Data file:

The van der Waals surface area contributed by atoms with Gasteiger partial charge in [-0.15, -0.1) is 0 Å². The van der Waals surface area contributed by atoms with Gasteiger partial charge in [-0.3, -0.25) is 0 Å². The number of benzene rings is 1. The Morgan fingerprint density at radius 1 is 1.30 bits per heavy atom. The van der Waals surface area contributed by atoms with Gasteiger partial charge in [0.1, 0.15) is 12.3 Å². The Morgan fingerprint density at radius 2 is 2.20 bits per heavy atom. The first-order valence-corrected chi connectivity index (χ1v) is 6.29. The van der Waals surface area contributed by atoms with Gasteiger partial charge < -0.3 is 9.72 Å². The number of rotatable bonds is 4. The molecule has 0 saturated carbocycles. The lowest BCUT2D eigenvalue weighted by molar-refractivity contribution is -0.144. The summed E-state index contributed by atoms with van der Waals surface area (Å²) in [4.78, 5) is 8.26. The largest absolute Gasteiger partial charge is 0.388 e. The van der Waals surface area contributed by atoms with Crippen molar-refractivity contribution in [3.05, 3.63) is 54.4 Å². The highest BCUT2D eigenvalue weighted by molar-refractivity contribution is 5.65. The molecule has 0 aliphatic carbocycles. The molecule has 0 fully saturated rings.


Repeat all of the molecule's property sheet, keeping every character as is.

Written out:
The van der Waals surface area contributed by atoms with Gasteiger partial charge in [-0.15, -0.1) is 0 Å². The van der Waals surface area contributed by atoms with Gasteiger partial charge in [-0.3, -0.25) is 0 Å². The number of benzene rings is 1. The Morgan fingerprint density at radius 1 is 1.30 bits per heavy atom. The van der Waals surface area contributed by atoms with Gasteiger partial charge in [0.1, 0.15) is 12.3 Å². The Morgan fingerprint density at radius 2 is 2.20 bits per heavy atom. The first-order valence-corrected chi connectivity index (χ1v) is 6.29. The van der Waals surface area contributed by atoms with Gasteiger partial charge < -0.3 is 9.72 Å². The number of rotatable bonds is 4. The molecule has 0 saturated carbocycles. The lowest BCUT2D eigenvalue weighted by molar-refractivity contribution is -0.144. The summed E-state index contributed by atoms with van der Waals surface area (Å²) in [4.78, 5) is 8.26. The largest absolute Gasteiger partial charge is 0.388 e. The van der Waals surface area contributed by atoms with Crippen molar-refractivity contribution in [3.05, 3.63) is 54.4 Å². The highest BCUT2D eigenvalue weighted by molar-refractivity contribution is 5.65. The molecule has 0 aliphatic carbocycles. The molecule has 0 fully saturated rings.